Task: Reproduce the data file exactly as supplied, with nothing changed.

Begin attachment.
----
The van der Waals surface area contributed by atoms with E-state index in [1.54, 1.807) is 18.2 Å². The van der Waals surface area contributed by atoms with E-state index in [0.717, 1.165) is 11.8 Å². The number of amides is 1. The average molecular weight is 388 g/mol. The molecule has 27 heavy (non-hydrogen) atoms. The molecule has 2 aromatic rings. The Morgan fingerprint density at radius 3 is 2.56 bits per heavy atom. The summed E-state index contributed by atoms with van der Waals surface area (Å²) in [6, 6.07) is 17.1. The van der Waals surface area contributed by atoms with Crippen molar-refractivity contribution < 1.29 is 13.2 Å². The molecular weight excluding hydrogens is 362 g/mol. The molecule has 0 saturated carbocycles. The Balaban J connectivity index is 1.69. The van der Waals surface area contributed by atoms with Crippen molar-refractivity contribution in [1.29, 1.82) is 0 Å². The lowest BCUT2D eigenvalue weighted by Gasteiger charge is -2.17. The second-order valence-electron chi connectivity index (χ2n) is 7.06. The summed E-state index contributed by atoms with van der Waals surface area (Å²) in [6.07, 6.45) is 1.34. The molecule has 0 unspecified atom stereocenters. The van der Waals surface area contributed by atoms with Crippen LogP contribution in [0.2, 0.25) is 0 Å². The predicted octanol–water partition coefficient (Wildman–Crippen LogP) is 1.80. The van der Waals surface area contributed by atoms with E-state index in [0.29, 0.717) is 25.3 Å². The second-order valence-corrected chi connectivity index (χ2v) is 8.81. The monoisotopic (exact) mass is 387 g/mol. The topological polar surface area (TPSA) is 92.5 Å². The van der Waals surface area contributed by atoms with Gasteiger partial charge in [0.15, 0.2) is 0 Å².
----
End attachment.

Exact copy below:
The van der Waals surface area contributed by atoms with E-state index in [1.54, 1.807) is 18.2 Å². The van der Waals surface area contributed by atoms with E-state index in [0.717, 1.165) is 11.8 Å². The number of amides is 1. The average molecular weight is 388 g/mol. The molecule has 27 heavy (non-hydrogen) atoms. The molecule has 2 aromatic rings. The Morgan fingerprint density at radius 3 is 2.56 bits per heavy atom. The summed E-state index contributed by atoms with van der Waals surface area (Å²) in [6, 6.07) is 17.1. The van der Waals surface area contributed by atoms with Crippen molar-refractivity contribution < 1.29 is 13.2 Å². The molecular weight excluding hydrogens is 362 g/mol. The molecule has 0 saturated carbocycles. The Balaban J connectivity index is 1.69. The van der Waals surface area contributed by atoms with Crippen molar-refractivity contribution in [1.29, 1.82) is 0 Å². The lowest BCUT2D eigenvalue weighted by Gasteiger charge is -2.17. The second-order valence-electron chi connectivity index (χ2n) is 7.06. The summed E-state index contributed by atoms with van der Waals surface area (Å²) in [6.07, 6.45) is 1.34. The molecule has 0 unspecified atom stereocenters. The van der Waals surface area contributed by atoms with Crippen LogP contribution in [0.2, 0.25) is 0 Å². The predicted octanol–water partition coefficient (Wildman–Crippen LogP) is 1.80. The van der Waals surface area contributed by atoms with E-state index in [0.29, 0.717) is 25.3 Å². The second-order valence-corrected chi connectivity index (χ2v) is 8.81. The monoisotopic (exact) mass is 387 g/mol. The topological polar surface area (TPSA) is 92.5 Å². The van der Waals surface area contributed by atoms with Gasteiger partial charge in [0.15, 0.2) is 0 Å².